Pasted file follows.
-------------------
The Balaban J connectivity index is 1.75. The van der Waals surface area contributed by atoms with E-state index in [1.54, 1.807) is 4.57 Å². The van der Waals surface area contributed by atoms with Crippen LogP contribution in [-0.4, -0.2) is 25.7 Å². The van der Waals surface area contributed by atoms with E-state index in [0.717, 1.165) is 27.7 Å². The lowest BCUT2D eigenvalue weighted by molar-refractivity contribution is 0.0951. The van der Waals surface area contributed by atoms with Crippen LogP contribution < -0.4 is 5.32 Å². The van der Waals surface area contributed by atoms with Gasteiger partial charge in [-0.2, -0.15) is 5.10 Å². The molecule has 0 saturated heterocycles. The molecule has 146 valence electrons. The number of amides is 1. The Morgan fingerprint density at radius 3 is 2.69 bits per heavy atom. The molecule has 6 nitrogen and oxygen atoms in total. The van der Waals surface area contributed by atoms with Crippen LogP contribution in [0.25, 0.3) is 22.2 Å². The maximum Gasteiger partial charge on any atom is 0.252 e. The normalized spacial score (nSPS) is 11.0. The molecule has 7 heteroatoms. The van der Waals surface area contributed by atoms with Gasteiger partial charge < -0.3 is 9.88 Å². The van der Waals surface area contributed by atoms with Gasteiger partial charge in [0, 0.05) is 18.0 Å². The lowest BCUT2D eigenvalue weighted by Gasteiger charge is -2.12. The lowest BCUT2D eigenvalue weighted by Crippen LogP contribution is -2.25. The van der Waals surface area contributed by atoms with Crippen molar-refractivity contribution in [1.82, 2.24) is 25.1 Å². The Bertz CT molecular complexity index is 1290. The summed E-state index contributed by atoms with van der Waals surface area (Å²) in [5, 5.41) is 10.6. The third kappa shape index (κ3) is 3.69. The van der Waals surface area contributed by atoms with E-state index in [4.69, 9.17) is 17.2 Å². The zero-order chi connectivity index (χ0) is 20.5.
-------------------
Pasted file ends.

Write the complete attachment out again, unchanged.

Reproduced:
The Balaban J connectivity index is 1.75. The van der Waals surface area contributed by atoms with E-state index in [1.54, 1.807) is 4.57 Å². The van der Waals surface area contributed by atoms with Crippen LogP contribution in [-0.4, -0.2) is 25.7 Å². The van der Waals surface area contributed by atoms with E-state index in [0.717, 1.165) is 27.7 Å². The lowest BCUT2D eigenvalue weighted by molar-refractivity contribution is 0.0951. The van der Waals surface area contributed by atoms with Crippen LogP contribution < -0.4 is 5.32 Å². The van der Waals surface area contributed by atoms with Gasteiger partial charge in [-0.2, -0.15) is 5.10 Å². The molecule has 0 saturated heterocycles. The molecule has 146 valence electrons. The number of amides is 1. The Morgan fingerprint density at radius 3 is 2.69 bits per heavy atom. The molecule has 6 nitrogen and oxygen atoms in total. The van der Waals surface area contributed by atoms with Crippen LogP contribution in [0.25, 0.3) is 22.2 Å². The maximum Gasteiger partial charge on any atom is 0.252 e. The normalized spacial score (nSPS) is 11.0. The molecule has 7 heteroatoms. The van der Waals surface area contributed by atoms with Gasteiger partial charge < -0.3 is 9.88 Å². The van der Waals surface area contributed by atoms with Gasteiger partial charge in [0, 0.05) is 18.0 Å². The lowest BCUT2D eigenvalue weighted by Gasteiger charge is -2.12. The lowest BCUT2D eigenvalue weighted by Crippen LogP contribution is -2.25. The van der Waals surface area contributed by atoms with Crippen molar-refractivity contribution in [1.82, 2.24) is 25.1 Å². The Bertz CT molecular complexity index is 1290. The summed E-state index contributed by atoms with van der Waals surface area (Å²) in [5, 5.41) is 10.6. The third kappa shape index (κ3) is 3.69. The van der Waals surface area contributed by atoms with E-state index in [4.69, 9.17) is 17.2 Å². The zero-order chi connectivity index (χ0) is 20.5.